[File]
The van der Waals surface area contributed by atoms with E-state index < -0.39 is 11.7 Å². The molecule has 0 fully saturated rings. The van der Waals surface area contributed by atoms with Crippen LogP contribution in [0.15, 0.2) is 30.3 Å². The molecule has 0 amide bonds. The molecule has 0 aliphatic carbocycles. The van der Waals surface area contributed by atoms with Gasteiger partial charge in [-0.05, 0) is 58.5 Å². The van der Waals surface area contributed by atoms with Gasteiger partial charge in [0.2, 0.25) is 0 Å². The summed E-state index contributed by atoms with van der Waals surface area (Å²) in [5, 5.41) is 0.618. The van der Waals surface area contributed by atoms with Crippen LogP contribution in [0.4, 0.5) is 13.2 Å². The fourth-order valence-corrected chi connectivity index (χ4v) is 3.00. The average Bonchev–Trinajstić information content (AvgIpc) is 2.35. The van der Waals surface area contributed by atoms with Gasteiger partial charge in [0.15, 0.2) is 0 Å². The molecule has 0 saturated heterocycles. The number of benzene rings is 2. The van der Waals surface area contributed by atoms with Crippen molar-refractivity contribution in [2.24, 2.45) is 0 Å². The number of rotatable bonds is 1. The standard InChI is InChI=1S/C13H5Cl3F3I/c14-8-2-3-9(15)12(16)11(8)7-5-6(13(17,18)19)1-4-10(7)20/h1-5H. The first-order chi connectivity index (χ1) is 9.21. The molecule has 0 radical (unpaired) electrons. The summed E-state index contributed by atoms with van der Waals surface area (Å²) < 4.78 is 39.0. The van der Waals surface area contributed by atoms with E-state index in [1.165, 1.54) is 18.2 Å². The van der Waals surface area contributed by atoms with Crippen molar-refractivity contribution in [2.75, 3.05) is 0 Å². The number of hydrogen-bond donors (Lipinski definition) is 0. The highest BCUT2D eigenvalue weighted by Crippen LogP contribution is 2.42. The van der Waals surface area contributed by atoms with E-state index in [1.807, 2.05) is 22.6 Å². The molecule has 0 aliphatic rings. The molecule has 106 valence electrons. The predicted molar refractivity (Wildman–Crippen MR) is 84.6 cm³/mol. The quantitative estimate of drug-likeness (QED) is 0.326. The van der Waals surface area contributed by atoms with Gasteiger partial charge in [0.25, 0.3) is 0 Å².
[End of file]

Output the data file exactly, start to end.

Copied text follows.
The van der Waals surface area contributed by atoms with E-state index < -0.39 is 11.7 Å². The molecule has 0 fully saturated rings. The van der Waals surface area contributed by atoms with Crippen LogP contribution in [0.15, 0.2) is 30.3 Å². The molecule has 0 amide bonds. The molecule has 0 aliphatic carbocycles. The van der Waals surface area contributed by atoms with Gasteiger partial charge in [-0.05, 0) is 58.5 Å². The van der Waals surface area contributed by atoms with Gasteiger partial charge in [0.2, 0.25) is 0 Å². The summed E-state index contributed by atoms with van der Waals surface area (Å²) in [5, 5.41) is 0.618. The van der Waals surface area contributed by atoms with Crippen LogP contribution in [0.4, 0.5) is 13.2 Å². The fourth-order valence-corrected chi connectivity index (χ4v) is 3.00. The average Bonchev–Trinajstić information content (AvgIpc) is 2.35. The van der Waals surface area contributed by atoms with Gasteiger partial charge in [0.15, 0.2) is 0 Å². The molecule has 0 saturated heterocycles. The number of benzene rings is 2. The van der Waals surface area contributed by atoms with Crippen molar-refractivity contribution in [2.24, 2.45) is 0 Å². The number of rotatable bonds is 1. The standard InChI is InChI=1S/C13H5Cl3F3I/c14-8-2-3-9(15)12(16)11(8)7-5-6(13(17,18)19)1-4-10(7)20/h1-5H. The first-order chi connectivity index (χ1) is 9.21. The molecule has 0 radical (unpaired) electrons. The summed E-state index contributed by atoms with van der Waals surface area (Å²) < 4.78 is 39.0. The van der Waals surface area contributed by atoms with E-state index in [1.165, 1.54) is 18.2 Å². The van der Waals surface area contributed by atoms with Crippen molar-refractivity contribution in [2.75, 3.05) is 0 Å². The number of hydrogen-bond donors (Lipinski definition) is 0. The highest BCUT2D eigenvalue weighted by Crippen LogP contribution is 2.42. The van der Waals surface area contributed by atoms with E-state index in [1.807, 2.05) is 22.6 Å². The molecule has 0 aliphatic rings. The molecule has 106 valence electrons. The predicted molar refractivity (Wildman–Crippen MR) is 84.6 cm³/mol. The quantitative estimate of drug-likeness (QED) is 0.326. The van der Waals surface area contributed by atoms with Gasteiger partial charge in [0.25, 0.3) is 0 Å².